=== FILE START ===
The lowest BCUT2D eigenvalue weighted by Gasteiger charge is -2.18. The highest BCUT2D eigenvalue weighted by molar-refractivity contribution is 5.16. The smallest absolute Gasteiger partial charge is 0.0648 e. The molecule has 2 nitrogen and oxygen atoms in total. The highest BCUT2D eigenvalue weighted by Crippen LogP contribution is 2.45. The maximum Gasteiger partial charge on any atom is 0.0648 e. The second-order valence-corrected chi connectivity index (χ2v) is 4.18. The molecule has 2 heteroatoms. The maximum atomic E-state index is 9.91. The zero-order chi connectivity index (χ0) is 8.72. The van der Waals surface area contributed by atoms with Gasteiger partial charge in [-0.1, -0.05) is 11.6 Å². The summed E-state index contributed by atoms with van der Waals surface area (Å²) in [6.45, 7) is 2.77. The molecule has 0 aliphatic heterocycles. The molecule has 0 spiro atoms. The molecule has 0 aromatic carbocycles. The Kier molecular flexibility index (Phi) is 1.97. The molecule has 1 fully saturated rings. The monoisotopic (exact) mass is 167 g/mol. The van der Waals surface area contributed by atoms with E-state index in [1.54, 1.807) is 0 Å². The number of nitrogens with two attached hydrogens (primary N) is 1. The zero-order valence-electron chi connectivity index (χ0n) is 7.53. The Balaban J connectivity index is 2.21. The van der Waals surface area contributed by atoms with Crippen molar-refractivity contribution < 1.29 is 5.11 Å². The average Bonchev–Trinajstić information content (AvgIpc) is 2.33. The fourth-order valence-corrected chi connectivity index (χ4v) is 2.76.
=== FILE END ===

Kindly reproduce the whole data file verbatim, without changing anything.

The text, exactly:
The lowest BCUT2D eigenvalue weighted by Gasteiger charge is -2.18. The highest BCUT2D eigenvalue weighted by molar-refractivity contribution is 5.16. The smallest absolute Gasteiger partial charge is 0.0648 e. The molecule has 2 nitrogen and oxygen atoms in total. The highest BCUT2D eigenvalue weighted by Crippen LogP contribution is 2.45. The maximum Gasteiger partial charge on any atom is 0.0648 e. The second-order valence-corrected chi connectivity index (χ2v) is 4.18. The molecule has 2 heteroatoms. The maximum atomic E-state index is 9.91. The zero-order chi connectivity index (χ0) is 8.72. The van der Waals surface area contributed by atoms with Gasteiger partial charge in [-0.1, -0.05) is 11.6 Å². The summed E-state index contributed by atoms with van der Waals surface area (Å²) in [6.45, 7) is 2.77. The molecule has 0 aliphatic heterocycles. The molecule has 0 spiro atoms. The molecule has 0 aromatic carbocycles. The Kier molecular flexibility index (Phi) is 1.97. The molecule has 1 fully saturated rings. The monoisotopic (exact) mass is 167 g/mol. The van der Waals surface area contributed by atoms with E-state index in [1.54, 1.807) is 0 Å². The number of nitrogens with two attached hydrogens (primary N) is 1. The zero-order valence-electron chi connectivity index (χ0n) is 7.53. The Balaban J connectivity index is 2.21. The van der Waals surface area contributed by atoms with Crippen molar-refractivity contribution < 1.29 is 5.11 Å². The average Bonchev–Trinajstić information content (AvgIpc) is 2.33. The fourth-order valence-corrected chi connectivity index (χ4v) is 2.76.